In 2014 Gennady Timchenko, a billionaire businessman and an ally of Russia president Vladimir Putin, sang the praises of a new UnionPay card he obtained after sanctions rendered his Visa and Mastercards useless.
“It works perfectly,” he told Russian news agency Tass of the card issued by China’s UnionPay. “And it is accepted in a lot of places. In some sense, it will be more reliable than Visa. At least the Americans won’t be able to grab it.”
Timchenko’s wallet refresh echoed Putin’s larger push to reshape his country’s payments system after western sanctions were imposed on Russian banks following the 2014 invasion of Crimea.
Moscow built a domestic payment system from scratch as a bulwark against the western duopoly pulling their services again; meanwhile, alternatives were explored to protect the ability to send and receive money abroad.
“For the first time in post-Soviet Russia, the events of that year demonstrated how financial sanctions can impact not only the individuals but the wider economy,” said Anastasia Nesvetailova, head of macroeconomics and political development at a division of the UN’s Conference on Trade and Development. “The risk . . . suddenly potentially became an everyday reality, not just for oligarchs.”
Now, Russia is reaping the rewards for creating an alternative payments system that has helped mitigate the effect of more severe sanctions put in place after Putin sent tanks over Ukraine’s border.
Russia’s planning has also highlighted the risk for western powers that sanctions reorder the international payments landscape, shifting the financial system away from the US and towards China.
Mastercard and Visa suspended services in Russia at the start of March, where they make up about 70 per cent of the debit card market, going further than sanctions that required networks to stop processing payments from certain Russian banks.
American Express, PayPal, Japanese card network JCB and Western Union have also suspended services in Russia, as well as digital wallets Apple Pay and Google Pay.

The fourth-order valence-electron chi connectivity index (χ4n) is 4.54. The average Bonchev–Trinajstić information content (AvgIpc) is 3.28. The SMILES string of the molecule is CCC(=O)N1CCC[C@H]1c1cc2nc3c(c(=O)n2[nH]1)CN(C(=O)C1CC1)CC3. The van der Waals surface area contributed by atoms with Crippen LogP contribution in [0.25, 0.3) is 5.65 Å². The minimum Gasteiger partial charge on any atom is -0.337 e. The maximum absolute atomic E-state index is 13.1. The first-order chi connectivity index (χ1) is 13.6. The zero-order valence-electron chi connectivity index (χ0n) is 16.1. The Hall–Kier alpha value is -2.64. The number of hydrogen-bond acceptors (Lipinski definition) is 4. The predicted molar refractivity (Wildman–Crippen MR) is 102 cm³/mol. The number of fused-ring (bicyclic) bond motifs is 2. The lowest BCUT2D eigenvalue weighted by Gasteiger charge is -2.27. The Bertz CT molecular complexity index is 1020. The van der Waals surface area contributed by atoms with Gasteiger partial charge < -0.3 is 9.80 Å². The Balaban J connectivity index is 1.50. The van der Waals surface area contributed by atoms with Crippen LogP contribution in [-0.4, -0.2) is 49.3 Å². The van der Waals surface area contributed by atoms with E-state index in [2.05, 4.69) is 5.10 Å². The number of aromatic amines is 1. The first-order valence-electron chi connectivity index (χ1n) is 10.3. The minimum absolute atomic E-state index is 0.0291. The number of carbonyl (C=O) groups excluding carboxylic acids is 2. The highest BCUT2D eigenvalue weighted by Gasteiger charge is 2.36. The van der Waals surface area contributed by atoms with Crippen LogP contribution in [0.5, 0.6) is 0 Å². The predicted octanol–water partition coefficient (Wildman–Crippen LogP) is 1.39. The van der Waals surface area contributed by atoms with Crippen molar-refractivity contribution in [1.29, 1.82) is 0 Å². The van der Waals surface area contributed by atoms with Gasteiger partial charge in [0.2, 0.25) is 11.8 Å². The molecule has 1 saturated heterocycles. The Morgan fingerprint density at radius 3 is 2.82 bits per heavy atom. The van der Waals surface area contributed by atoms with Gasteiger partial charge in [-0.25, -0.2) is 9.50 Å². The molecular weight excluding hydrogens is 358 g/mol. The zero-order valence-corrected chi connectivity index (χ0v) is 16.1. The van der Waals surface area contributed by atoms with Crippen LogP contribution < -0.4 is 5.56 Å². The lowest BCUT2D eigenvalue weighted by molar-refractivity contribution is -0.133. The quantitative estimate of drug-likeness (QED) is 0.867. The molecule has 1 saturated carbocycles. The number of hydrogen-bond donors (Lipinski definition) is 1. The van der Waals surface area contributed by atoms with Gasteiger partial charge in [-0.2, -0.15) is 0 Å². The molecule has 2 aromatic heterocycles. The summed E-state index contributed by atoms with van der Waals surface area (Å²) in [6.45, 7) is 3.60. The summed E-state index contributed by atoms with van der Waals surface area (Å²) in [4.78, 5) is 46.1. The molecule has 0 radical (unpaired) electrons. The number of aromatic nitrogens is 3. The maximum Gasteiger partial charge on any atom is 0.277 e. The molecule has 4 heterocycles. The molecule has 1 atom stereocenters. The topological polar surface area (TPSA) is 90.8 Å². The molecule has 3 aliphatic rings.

However, while international transactions have been limited, ordinary Russians have not felt much change as domestic transactions operate as normal — including for cards bearing the Visa and Mastercard logos.
“The majority of people hit by this either left the country in the past couple of weeks or have been living abroad earlier,” said a Moscow-based employee of a payment company.
That resilience is largely down to the development of the National Card Payment System (NSPK), which recreates the financial plumbing needed to process card transactions in Russia. NSPK launched in August 2014 and by 2015 it had signed deals with Mastercard and Visa to handle all domestic payments in the country.
Adoption was helped by Moscow threatening hefty fines if the payment networks did not ensure that processing of Russian transactions was done in the country. This drive towards the localisation of data pushed them to work with NSPK, said Nigel Cory, associate director covering trade policy at the Information Technology and Innovation Foundation.
Russia’s domestic card scheme Mir also runs on NSPK’s infrastructure. Mir was launched in 2015 after three options were considered for the scheme — importing UnionPay, which had operated in parts of Russia since 2008; extending the network of the largest private bank, Sberbank; or creating a new system.